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Many ERC AdG applicants are distinguished and excellent researchers proposing excellent science. Still – there are a few critical points which are often more challenging when it comes to AdG applications compared to ERC Consolidator Grant (CoG) and Starting Grant (StG) applications. Continue reading to find out exactly what is unique about the ERC AdG grant.


5 unique points about the ERC AdG grant:

ERC applicants must be active researchers that have not passed their career peak, but are rather on their way there (or perhaps ready to conquer the next peak). A competitive AdG applicant should be an active and productive researcher. This should be reflected in a fresh and steady scientific track record. ERC will normally not fund researchers that may have passed their career peak and fail to present a project that will reach new heights. This is a highly sensitive issue which is both hard to assess and crucial in screening for competitive AdG applicants.


In order to meet the criterion of reaching new heights in their scientific career, competitive ERC AdG applicants must propose an ambitious, ground-breaking research project in ERC standards. Experience shows that the unique characteristics of ERC projects, compared to many other grants, may sometimes be counter-intuitive for ERC applicants, and even more so for those who are more established and experienced.


All ERC categories are expected to present a novel, non-incremental research project. In the context of ERC, incremental research projects are a direct continuation of previous work in the lab/research group. Many well-established AdG researchers have reached their research ‘comfort zone’ and apply from this position. ERC, however, expects the applicants to reach out and dramatically expand existing knowledge. In many cases, this requires stepping out of this ‘comfort zone’. That being said, ERC expects AdG applicants to be best positioned to execute the proposed research, hence stepping out of the ‘comfort zone’ should be done while leveraging on their track record. In this context, a distinction must be made between methods which are new to the lab/research group, and methods that are new to the field. While methods that are new to the field add to the overall novelty of the project proposal, ERC should not be expected to facilitate the implementation of methods which are established in the field but new to the lab/research group.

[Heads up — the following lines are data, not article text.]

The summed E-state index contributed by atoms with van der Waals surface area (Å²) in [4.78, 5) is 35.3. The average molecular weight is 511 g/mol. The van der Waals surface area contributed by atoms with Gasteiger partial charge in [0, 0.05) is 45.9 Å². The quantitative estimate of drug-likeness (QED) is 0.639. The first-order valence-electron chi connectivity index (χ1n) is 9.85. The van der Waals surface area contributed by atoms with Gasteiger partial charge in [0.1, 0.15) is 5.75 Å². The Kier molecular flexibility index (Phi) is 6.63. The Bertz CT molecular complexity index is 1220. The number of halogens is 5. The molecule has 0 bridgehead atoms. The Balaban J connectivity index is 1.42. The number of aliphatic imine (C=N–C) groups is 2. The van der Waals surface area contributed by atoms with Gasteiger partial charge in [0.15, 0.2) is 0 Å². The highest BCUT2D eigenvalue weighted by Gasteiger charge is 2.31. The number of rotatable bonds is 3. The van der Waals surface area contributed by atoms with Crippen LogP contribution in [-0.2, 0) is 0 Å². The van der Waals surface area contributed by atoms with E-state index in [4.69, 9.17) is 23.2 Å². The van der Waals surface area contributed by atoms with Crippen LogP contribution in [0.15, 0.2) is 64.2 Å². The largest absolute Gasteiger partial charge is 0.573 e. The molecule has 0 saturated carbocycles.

Naturally, as derived from their career stage, advanced researchers have on-going working collaborations with peers. These collaborations play a more central role in their daily research activities, compared to younger researchers. ERC projects are expected to center on the PI’s expertise and not to rely on collaboration for core parts of the research. When drafting ERC project proposals, it is apparent that many AdG applicants find this issue counter-intuitive. For more on this subject – refer to our collaborations in ERC post.


The timeline. The ERC AdG deadline is often scheduled for early Autumn. This means that the most critical time for proposal writing falls on summer vacations of most PIs – a time of general slowdown. The ERC is a demanding proposal to write, and many PIs underestimate the amount of work needed (for both the thinking and writing processes). This, together with the inconvenient timeline often results in PIs not having enough time to properly develop their proposals, leading to non-competitive proposals or even a decision not to submit after all.



ERC is unique and requires special attention and dedicated preparation. This is true for applicants in any career category (StG, CoG or AdG), however, for AdG applicants the bar is higher and should be addressed as such.

If you do decide to go forward with your competitive AdG application, we are happy to offer our services and assist you in this process.


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